Like you, I've managed to keep a few memories from "the old days" with me here in the USA. I was limited to what I could transport, so much had to be discarded, and so much had been lost in an earlier fire. Just one or two small items though can bring back so much. I wear a ring from my late partner whenever I leave the house, I have at least one small ornament which used to belong to my parents or grandparents in each room, and boxes filled with photographs - an eternal memory bank.

  3. I love your list of mementoes. It amazes me how looking a particular item can bring right back to you!

  4. They need to manufacture green, brown, blue coloured vacuum cleaners, pens and rubber wrist bands to find cure to the cancer Gaia has (pls detect sarcasm).
    Although the cure would mean elimination of the cancerous cells, i.e. the modern human beings.....
    Ahh the irony of it.
    Your posts are informative, thought provoking, passionate, kind and lovely, fun. And I am not just saying it. I always look forward to the next one and I think gloom is part of life as much as happy, jolly stuff anyways. Ying Yang!

    Due to moving home a few times more than I should have, I don't have the lovely old things of my own. I always somehow manage to shed them along the way. :(


  5. I have always traveled with my books, they are the one constant thing in my life and some of those books were given to me by my children and are extra special. The most special thing I have, is a little container with some of my son's ashes (the rest was scattered on a lake in Alaska). My daughter is my living memory, she carries my genes and my memories with her and hands them on to her son. I have very few items that I hold very dear. I am trying to leave this life unencumbered. The things that I find important can be put in one box. I want to make it easy on my daughter who lives so very far away from me.

  6. @Nick:
    That is lovely, the mementoes you and Jenny have gathered togethered in the world outside your own.
    Yes, I agree something tiny can bring back a flood of good memories.
    Thanks and right on!
    Ying and Yang, I will try alternate posts, I think. I can't afford to lose touch with reality and the sorry state of the world!
    You have kept the important things, Irene. It is never the monetary value but rather the emotions certain objects evoke.And yes living legacy is so important.

  7. you have never struck me as pessimistic, WWW, but as someone who thinks and feels deeply and fiercely about life and who is much aggrieved at injustice and stupidity in our world leaders.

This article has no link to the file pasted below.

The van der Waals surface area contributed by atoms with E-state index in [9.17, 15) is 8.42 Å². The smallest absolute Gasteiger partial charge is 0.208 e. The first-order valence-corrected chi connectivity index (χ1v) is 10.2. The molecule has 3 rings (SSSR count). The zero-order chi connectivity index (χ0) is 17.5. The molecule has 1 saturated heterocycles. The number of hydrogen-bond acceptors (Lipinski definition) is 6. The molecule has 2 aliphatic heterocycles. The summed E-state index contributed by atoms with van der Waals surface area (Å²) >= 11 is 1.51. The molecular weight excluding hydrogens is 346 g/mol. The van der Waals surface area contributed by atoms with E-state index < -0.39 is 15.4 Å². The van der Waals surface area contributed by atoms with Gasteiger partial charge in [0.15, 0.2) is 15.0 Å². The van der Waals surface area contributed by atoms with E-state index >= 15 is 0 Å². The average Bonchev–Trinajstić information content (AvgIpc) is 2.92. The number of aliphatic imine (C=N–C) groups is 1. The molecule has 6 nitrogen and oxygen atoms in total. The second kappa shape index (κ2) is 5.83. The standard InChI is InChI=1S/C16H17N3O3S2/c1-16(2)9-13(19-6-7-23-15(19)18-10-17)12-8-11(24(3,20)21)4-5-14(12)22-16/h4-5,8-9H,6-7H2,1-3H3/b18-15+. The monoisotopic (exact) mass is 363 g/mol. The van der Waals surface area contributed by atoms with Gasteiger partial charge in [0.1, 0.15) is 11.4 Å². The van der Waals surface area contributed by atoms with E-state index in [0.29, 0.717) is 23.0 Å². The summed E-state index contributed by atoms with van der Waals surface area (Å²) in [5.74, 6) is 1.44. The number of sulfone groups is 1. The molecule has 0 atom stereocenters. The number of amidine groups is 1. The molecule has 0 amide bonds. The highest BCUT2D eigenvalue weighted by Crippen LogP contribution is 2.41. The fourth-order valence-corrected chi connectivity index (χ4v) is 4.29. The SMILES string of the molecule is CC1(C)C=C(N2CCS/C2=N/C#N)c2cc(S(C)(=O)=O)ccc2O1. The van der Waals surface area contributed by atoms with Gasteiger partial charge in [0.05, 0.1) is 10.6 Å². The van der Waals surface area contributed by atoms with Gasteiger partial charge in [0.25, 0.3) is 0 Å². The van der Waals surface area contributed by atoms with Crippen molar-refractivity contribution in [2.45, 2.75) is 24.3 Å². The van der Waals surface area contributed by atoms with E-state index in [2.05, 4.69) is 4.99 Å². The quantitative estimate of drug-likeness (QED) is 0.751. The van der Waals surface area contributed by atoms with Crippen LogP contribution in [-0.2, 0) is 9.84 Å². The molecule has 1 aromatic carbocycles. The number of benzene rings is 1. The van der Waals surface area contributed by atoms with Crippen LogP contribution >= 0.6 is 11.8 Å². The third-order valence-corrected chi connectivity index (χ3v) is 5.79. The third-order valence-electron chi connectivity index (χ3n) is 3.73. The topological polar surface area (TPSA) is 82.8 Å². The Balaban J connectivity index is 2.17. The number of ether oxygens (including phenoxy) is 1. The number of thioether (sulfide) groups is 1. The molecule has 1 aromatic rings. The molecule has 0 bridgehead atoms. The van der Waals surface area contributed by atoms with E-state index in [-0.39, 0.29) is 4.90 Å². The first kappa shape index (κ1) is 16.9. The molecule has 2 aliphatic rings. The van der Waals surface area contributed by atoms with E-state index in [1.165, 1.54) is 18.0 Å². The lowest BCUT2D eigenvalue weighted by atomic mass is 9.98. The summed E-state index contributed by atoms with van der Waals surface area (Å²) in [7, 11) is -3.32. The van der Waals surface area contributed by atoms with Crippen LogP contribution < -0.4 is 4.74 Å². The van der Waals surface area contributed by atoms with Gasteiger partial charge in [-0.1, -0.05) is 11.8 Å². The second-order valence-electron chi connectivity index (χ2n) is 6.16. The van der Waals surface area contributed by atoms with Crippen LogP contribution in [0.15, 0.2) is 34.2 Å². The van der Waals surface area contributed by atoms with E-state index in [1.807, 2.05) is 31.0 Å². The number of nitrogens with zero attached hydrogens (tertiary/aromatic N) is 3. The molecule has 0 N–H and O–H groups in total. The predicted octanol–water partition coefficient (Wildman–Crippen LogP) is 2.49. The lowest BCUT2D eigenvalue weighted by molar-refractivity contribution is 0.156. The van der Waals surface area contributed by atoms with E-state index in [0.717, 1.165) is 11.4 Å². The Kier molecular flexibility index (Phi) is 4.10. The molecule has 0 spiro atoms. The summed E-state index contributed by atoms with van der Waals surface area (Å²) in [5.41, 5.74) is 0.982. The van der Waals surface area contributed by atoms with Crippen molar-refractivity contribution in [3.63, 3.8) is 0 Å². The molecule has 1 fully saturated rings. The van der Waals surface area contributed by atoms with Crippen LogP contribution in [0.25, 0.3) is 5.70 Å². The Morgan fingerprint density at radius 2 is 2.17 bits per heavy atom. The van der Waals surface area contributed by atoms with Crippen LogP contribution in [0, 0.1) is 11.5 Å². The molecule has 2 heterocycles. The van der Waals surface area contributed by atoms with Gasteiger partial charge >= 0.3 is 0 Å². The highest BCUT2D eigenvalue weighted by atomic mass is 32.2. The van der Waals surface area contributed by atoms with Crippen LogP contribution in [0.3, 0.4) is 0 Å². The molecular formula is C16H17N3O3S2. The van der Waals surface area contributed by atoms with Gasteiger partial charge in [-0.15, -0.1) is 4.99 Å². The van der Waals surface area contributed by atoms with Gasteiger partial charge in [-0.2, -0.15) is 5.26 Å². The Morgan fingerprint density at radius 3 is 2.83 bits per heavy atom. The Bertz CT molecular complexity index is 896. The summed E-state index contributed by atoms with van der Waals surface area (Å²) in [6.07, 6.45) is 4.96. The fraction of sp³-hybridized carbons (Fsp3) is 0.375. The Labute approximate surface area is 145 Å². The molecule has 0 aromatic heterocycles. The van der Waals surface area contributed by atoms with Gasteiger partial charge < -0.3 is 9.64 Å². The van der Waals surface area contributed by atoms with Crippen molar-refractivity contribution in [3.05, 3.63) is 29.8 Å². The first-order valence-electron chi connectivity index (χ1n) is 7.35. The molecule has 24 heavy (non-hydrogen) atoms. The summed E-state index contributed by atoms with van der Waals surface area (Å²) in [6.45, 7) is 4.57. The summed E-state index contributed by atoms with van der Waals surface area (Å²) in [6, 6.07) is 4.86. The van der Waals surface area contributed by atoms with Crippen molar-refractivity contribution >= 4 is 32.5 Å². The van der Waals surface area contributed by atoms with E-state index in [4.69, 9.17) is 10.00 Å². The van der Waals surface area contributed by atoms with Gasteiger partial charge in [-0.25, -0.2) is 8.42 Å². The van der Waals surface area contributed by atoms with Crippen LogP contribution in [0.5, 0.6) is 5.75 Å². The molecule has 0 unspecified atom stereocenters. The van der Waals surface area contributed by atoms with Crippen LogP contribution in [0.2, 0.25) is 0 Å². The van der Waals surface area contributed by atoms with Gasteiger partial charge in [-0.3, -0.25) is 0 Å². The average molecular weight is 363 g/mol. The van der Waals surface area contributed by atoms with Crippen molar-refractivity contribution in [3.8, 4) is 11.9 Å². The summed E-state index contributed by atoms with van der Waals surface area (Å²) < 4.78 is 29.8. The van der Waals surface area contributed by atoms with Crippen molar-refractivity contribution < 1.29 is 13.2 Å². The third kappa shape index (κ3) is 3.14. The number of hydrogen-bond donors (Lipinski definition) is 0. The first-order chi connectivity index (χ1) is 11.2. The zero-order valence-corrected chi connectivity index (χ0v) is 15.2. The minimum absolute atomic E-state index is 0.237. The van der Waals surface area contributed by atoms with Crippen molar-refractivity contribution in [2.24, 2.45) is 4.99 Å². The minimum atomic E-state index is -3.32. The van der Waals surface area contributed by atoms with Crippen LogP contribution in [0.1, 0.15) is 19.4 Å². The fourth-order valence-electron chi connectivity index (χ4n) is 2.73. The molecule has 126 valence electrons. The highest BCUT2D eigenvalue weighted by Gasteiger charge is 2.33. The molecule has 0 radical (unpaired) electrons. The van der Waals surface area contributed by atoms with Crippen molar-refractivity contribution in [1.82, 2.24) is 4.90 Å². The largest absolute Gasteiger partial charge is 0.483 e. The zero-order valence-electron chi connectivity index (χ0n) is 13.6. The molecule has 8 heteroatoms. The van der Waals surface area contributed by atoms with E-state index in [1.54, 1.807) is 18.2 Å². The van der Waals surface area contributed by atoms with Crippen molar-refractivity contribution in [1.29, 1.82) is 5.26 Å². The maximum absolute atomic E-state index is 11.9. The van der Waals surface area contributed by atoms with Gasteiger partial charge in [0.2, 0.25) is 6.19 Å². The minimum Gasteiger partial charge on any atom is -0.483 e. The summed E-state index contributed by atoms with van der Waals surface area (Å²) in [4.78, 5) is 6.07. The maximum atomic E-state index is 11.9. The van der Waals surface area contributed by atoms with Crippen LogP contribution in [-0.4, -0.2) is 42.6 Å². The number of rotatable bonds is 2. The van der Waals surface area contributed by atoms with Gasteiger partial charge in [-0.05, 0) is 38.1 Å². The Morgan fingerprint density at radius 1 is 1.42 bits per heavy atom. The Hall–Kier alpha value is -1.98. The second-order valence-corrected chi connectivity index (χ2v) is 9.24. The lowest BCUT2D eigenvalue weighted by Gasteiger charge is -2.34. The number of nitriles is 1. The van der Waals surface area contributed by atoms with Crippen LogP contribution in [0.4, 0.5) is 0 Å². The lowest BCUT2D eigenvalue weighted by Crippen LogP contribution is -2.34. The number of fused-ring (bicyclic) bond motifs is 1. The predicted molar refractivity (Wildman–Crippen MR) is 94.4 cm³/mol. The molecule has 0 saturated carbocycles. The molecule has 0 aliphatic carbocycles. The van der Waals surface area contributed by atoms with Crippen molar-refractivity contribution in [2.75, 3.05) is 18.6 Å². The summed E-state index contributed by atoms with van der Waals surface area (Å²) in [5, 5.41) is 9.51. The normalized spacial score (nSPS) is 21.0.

the tablecloth is lovely (i wish your picture were bigger) and i love, as you do, all the little things in my house that nobody else would value but i do, because of their history.

  8. Laurie:
    I'm shrinking my pics because of the uploading problems caused by this dialup doldrum I am in. I've been activating for some time now for broadband. I'm not going away, I tell them, bring me the tools to conduct my world from here!!
    Meanwhile of course, the locale is so gorgeous it makes up for the lack of high speed.
    Yes, we'll keep railing at the injustice and downright stupidity!!!

  9. Hi WWW

    Having lived out of a backpack for the last year, I'm looking forward to being reunited with my stuff. The bulk is books but there are three crates of oddities I've been given over the years I couldn't throw away. One day I'll create Joseph Cornell boxes out of them. I love embroidery - both doing and owning - partly because it's a women's art. I have a soft spot for Tracey Emin for this reason. I also like it because you can create objects out of scrap or spruce up tired ones that have seen sprightlier days. I have a feeling the crafts are about to make a comeback in the new reality. Good thing too. (The word verification is 'womedgen' btw)



  10. Funny this Pants, I have some old discarded embroidery pieces hanging on one of my walls.
    I'm learning more about you, you closet embroiderist you!
    I agree about the new reality. I have a lovely stash of knitting wools and am working on a few designs at the moment.
    PS I love how the word verification ties in sometimes!